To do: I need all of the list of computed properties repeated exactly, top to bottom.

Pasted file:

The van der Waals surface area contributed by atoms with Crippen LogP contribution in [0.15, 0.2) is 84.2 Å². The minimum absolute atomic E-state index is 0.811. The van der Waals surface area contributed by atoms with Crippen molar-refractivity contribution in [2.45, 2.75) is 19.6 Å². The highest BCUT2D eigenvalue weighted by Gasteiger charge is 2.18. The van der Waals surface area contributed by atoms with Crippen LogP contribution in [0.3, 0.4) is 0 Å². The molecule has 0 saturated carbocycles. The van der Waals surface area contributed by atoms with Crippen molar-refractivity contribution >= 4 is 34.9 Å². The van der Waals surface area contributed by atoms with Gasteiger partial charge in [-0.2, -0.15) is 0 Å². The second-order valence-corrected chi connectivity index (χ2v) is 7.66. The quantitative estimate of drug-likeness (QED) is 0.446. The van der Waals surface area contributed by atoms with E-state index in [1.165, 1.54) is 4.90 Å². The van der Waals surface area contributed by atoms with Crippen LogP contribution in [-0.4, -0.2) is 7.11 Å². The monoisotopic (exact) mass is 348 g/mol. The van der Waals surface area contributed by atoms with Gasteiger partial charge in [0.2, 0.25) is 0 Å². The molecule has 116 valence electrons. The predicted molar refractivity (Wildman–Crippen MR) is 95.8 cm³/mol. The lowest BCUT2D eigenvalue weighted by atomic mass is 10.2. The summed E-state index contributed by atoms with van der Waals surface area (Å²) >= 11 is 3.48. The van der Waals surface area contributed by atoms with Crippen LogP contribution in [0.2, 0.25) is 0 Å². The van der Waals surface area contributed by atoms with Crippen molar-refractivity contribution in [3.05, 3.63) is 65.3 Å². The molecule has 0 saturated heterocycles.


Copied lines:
The van der Waals surface area contributed by atoms with Crippen LogP contribution in [0.15, 0.2) is 84.2 Å². The minimum absolute atomic E-state index is 0.811. The van der Waals surface area contributed by atoms with Crippen molar-refractivity contribution in [2.45, 2.75) is 19.6 Å². The highest BCUT2D eigenvalue weighted by Gasteiger charge is 2.18. The van der Waals surface area contributed by atoms with Crippen LogP contribution in [0.3, 0.4) is 0 Å². The molecule has 0 saturated carbocycles. The van der Waals surface area contributed by atoms with Crippen molar-refractivity contribution >= 4 is 34.9 Å². The van der Waals surface area contributed by atoms with Gasteiger partial charge in [-0.2, -0.15) is 0 Å². The second-order valence-corrected chi connectivity index (χ2v) is 7.66. The quantitative estimate of drug-likeness (QED) is 0.446. The van der Waals surface area contributed by atoms with E-state index in [1.165, 1.54) is 4.90 Å². The van der Waals surface area contributed by atoms with Crippen LogP contribution in [-0.4, -0.2) is 7.11 Å². The monoisotopic (exact) mass is 348 g/mol. The van der Waals surface area contributed by atoms with Gasteiger partial charge in [0.2, 0.25) is 0 Å². The molecule has 116 valence electrons. The predicted molar refractivity (Wildman–Crippen MR) is 95.8 cm³/mol. The lowest BCUT2D eigenvalue weighted by atomic mass is 10.2. The summed E-state index contributed by atoms with van der Waals surface area (Å²) >= 11 is 3.48. The van der Waals surface area contributed by atoms with Crippen LogP contribution in [0.2, 0.25) is 0 Å². The van der Waals surface area contributed by atoms with Crippen molar-refractivity contribution in [3.05, 3.63) is 65.3 Å². The molecule has 0 saturated heterocycles.